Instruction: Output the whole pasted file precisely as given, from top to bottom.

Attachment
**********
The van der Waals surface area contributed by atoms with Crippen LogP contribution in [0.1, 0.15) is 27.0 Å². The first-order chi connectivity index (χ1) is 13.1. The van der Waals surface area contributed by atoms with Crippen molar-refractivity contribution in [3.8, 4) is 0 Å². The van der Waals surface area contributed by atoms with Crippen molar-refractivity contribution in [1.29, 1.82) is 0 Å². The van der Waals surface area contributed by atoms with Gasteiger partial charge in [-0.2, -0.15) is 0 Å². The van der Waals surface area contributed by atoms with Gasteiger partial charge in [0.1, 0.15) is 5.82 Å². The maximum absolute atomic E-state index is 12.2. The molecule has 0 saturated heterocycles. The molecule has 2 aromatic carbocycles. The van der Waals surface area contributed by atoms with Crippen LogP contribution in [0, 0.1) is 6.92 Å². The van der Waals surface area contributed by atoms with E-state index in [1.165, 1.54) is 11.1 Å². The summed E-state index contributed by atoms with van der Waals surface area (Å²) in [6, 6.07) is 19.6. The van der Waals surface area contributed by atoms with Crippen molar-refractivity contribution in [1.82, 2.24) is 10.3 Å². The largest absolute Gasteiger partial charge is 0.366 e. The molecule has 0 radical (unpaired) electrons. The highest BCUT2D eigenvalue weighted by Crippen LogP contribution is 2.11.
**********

The van der Waals surface area contributed by atoms with Crippen LogP contribution in [0.1, 0.15) is 27.0 Å². The first-order chi connectivity index (χ1) is 13.1. The van der Waals surface area contributed by atoms with Crippen molar-refractivity contribution in [3.8, 4) is 0 Å². The van der Waals surface area contributed by atoms with Crippen molar-refractivity contribution in [1.29, 1.82) is 0 Å². The van der Waals surface area contributed by atoms with Gasteiger partial charge in [-0.2, -0.15) is 0 Å². The van der Waals surface area contributed by atoms with Gasteiger partial charge in [0.1, 0.15) is 5.82 Å². The maximum absolute atomic E-state index is 12.2. The molecule has 0 saturated heterocycles. The molecule has 2 aromatic carbocycles. The van der Waals surface area contributed by atoms with Crippen LogP contribution in [0, 0.1) is 6.92 Å². The van der Waals surface area contributed by atoms with E-state index in [1.165, 1.54) is 11.1 Å². The summed E-state index contributed by atoms with van der Waals surface area (Å²) in [6, 6.07) is 19.6. The van der Waals surface area contributed by atoms with Crippen molar-refractivity contribution in [1.82, 2.24) is 10.3 Å². The largest absolute Gasteiger partial charge is 0.366 e. The molecule has 0 radical (unpaired) electrons. The highest BCUT2D eigenvalue weighted by Crippen LogP contribution is 2.11.